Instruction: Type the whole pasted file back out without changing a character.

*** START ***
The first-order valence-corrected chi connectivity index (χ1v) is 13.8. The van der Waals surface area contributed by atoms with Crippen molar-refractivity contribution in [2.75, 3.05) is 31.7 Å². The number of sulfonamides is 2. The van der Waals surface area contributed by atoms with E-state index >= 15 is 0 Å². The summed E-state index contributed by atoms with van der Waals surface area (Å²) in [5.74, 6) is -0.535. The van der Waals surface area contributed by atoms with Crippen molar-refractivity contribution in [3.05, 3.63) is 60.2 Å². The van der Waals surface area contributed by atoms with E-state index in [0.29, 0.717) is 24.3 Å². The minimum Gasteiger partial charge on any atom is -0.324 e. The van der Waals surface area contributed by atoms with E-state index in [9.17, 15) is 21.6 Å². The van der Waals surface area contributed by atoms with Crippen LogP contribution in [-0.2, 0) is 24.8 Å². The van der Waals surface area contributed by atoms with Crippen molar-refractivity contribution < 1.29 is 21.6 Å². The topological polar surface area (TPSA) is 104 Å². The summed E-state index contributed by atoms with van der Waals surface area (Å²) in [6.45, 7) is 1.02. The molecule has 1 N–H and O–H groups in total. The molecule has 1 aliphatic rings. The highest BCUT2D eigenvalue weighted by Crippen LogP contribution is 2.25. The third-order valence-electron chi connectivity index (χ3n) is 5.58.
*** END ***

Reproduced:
The first-order valence-corrected chi connectivity index (χ1v) is 13.8. The van der Waals surface area contributed by atoms with Crippen molar-refractivity contribution in [2.75, 3.05) is 31.7 Å². The number of sulfonamides is 2. The van der Waals surface area contributed by atoms with E-state index >= 15 is 0 Å². The summed E-state index contributed by atoms with van der Waals surface area (Å²) in [5.74, 6) is -0.535. The van der Waals surface area contributed by atoms with Crippen molar-refractivity contribution in [3.05, 3.63) is 60.2 Å². The van der Waals surface area contributed by atoms with E-state index in [0.29, 0.717) is 24.3 Å². The minimum Gasteiger partial charge on any atom is -0.324 e. The van der Waals surface area contributed by atoms with E-state index in [9.17, 15) is 21.6 Å². The van der Waals surface area contributed by atoms with Crippen LogP contribution in [-0.2, 0) is 24.8 Å². The van der Waals surface area contributed by atoms with Crippen molar-refractivity contribution < 1.29 is 21.6 Å². The topological polar surface area (TPSA) is 104 Å². The summed E-state index contributed by atoms with van der Waals surface area (Å²) in [6.45, 7) is 1.02. The molecule has 1 N–H and O–H groups in total. The molecule has 1 aliphatic rings. The highest BCUT2D eigenvalue weighted by Crippen LogP contribution is 2.25. The third-order valence-electron chi connectivity index (χ3n) is 5.58.